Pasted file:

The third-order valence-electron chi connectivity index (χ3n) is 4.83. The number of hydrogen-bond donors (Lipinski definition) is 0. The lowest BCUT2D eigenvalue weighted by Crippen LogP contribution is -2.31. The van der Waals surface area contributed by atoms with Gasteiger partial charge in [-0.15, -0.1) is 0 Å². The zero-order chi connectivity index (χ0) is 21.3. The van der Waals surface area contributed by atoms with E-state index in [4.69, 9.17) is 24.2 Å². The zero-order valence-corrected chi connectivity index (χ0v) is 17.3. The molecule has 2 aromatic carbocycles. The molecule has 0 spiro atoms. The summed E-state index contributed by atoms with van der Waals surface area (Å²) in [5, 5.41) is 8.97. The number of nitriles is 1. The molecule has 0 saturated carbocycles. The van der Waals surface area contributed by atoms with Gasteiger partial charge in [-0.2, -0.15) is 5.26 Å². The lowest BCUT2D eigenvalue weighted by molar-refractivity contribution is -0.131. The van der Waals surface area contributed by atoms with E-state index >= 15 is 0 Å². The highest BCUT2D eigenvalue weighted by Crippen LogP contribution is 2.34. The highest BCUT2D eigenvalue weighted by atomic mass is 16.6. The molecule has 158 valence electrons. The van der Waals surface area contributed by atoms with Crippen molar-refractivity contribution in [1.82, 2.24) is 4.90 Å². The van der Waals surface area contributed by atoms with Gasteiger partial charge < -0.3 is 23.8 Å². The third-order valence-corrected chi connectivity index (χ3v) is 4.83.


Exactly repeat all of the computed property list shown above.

The third-order valence-electron chi connectivity index (χ3n) is 4.83. The number of hydrogen-bond donors (Lipinski definition) is 0. The lowest BCUT2D eigenvalue weighted by Crippen LogP contribution is -2.31. The van der Waals surface area contributed by atoms with Gasteiger partial charge in [-0.15, -0.1) is 0 Å². The zero-order chi connectivity index (χ0) is 21.3. The van der Waals surface area contributed by atoms with E-state index in [4.69, 9.17) is 24.2 Å². The zero-order valence-corrected chi connectivity index (χ0v) is 17.3. The molecule has 2 aromatic carbocycles. The molecule has 0 spiro atoms. The summed E-state index contributed by atoms with van der Waals surface area (Å²) in [5, 5.41) is 8.97. The number of nitriles is 1. The molecule has 0 saturated carbocycles. The van der Waals surface area contributed by atoms with Gasteiger partial charge in [-0.2, -0.15) is 5.26 Å². The lowest BCUT2D eigenvalue weighted by molar-refractivity contribution is -0.131. The van der Waals surface area contributed by atoms with E-state index >= 15 is 0 Å². The highest BCUT2D eigenvalue weighted by Crippen LogP contribution is 2.34. The highest BCUT2D eigenvalue weighted by atomic mass is 16.6. The molecule has 158 valence electrons. The van der Waals surface area contributed by atoms with Crippen molar-refractivity contribution in [1.82, 2.24) is 4.90 Å². The van der Waals surface area contributed by atoms with Gasteiger partial charge < -0.3 is 23.8 Å². The third-order valence-corrected chi connectivity index (χ3v) is 4.83.